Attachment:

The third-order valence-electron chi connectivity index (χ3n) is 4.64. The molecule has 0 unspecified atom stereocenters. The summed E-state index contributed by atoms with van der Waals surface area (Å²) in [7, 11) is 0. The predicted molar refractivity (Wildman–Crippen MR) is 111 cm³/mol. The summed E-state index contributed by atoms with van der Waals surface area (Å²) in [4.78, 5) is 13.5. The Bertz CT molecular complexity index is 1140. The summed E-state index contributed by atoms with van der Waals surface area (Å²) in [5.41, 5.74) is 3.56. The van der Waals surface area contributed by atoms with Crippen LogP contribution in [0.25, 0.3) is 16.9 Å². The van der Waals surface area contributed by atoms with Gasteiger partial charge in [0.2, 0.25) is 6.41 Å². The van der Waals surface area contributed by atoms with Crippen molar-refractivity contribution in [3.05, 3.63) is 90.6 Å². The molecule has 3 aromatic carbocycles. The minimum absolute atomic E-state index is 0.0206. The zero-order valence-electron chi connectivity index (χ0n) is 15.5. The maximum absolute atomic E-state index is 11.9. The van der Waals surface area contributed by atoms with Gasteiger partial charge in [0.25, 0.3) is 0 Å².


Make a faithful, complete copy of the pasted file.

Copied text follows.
The third-order valence-electron chi connectivity index (χ3n) is 4.64. The molecule has 0 unspecified atom stereocenters. The summed E-state index contributed by atoms with van der Waals surface area (Å²) in [7, 11) is 0. The predicted molar refractivity (Wildman–Crippen MR) is 111 cm³/mol. The summed E-state index contributed by atoms with van der Waals surface area (Å²) in [4.78, 5) is 13.5. The Bertz CT molecular complexity index is 1140. The summed E-state index contributed by atoms with van der Waals surface area (Å²) in [5.41, 5.74) is 3.56. The van der Waals surface area contributed by atoms with Crippen LogP contribution in [0.25, 0.3) is 16.9 Å². The van der Waals surface area contributed by atoms with Gasteiger partial charge in [0.2, 0.25) is 6.41 Å². The van der Waals surface area contributed by atoms with Crippen molar-refractivity contribution in [3.05, 3.63) is 90.6 Å². The molecule has 3 aromatic carbocycles. The minimum absolute atomic E-state index is 0.0206. The zero-order valence-electron chi connectivity index (χ0n) is 15.5. The maximum absolute atomic E-state index is 11.9. The van der Waals surface area contributed by atoms with Gasteiger partial charge in [0.25, 0.3) is 0 Å².